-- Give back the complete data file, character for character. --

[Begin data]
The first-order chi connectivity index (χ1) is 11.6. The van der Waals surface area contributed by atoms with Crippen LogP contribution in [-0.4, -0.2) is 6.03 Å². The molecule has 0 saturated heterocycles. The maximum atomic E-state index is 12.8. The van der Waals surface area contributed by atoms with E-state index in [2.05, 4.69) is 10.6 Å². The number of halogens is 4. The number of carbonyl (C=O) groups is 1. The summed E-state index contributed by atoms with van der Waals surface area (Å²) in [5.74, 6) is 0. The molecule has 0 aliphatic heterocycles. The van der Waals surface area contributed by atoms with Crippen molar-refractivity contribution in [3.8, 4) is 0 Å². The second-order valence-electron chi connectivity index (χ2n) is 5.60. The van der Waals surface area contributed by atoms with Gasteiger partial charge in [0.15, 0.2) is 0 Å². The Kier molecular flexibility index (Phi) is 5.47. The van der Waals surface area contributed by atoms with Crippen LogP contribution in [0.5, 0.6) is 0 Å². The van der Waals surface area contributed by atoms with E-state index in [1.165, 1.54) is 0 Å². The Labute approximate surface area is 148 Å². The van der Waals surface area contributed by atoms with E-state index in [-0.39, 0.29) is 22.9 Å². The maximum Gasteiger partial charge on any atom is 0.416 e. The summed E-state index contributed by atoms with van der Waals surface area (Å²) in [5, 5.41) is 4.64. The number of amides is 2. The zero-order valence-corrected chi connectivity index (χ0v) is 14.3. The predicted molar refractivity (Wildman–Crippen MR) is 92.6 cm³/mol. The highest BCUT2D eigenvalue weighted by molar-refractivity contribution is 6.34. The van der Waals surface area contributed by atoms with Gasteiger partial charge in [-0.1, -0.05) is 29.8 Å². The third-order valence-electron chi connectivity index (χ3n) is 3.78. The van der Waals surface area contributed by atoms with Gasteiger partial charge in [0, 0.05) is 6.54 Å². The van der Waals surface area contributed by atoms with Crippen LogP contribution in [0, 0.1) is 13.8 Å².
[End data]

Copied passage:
The first-order chi connectivity index (χ1) is 11.6. The van der Waals surface area contributed by atoms with Crippen LogP contribution in [-0.4, -0.2) is 6.03 Å². The molecule has 0 saturated heterocycles. The maximum atomic E-state index is 12.8. The van der Waals surface area contributed by atoms with E-state index in [2.05, 4.69) is 10.6 Å². The number of halogens is 4. The number of carbonyl (C=O) groups is 1. The summed E-state index contributed by atoms with van der Waals surface area (Å²) in [5.74, 6) is 0. The molecule has 0 aliphatic heterocycles. The van der Waals surface area contributed by atoms with Crippen molar-refractivity contribution in [3.8, 4) is 0 Å². The second-order valence-electron chi connectivity index (χ2n) is 5.60. The van der Waals surface area contributed by atoms with Gasteiger partial charge in [0.15, 0.2) is 0 Å². The Kier molecular flexibility index (Phi) is 5.47. The van der Waals surface area contributed by atoms with Crippen LogP contribution in [0.5, 0.6) is 0 Å². The van der Waals surface area contributed by atoms with E-state index in [1.165, 1.54) is 0 Å². The Labute approximate surface area is 148 Å². The van der Waals surface area contributed by atoms with E-state index in [-0.39, 0.29) is 22.9 Å². The maximum Gasteiger partial charge on any atom is 0.416 e. The summed E-state index contributed by atoms with van der Waals surface area (Å²) in [5, 5.41) is 4.64. The number of amides is 2. The zero-order valence-corrected chi connectivity index (χ0v) is 14.3. The predicted molar refractivity (Wildman–Crippen MR) is 92.6 cm³/mol. The highest BCUT2D eigenvalue weighted by molar-refractivity contribution is 6.34. The van der Waals surface area contributed by atoms with Gasteiger partial charge in [-0.1, -0.05) is 29.8 Å². The third-order valence-electron chi connectivity index (χ3n) is 3.78. The van der Waals surface area contributed by atoms with Gasteiger partial charge in [0, 0.05) is 6.54 Å². The van der Waals surface area contributed by atoms with Crippen LogP contribution in [0, 0.1) is 13.8 Å².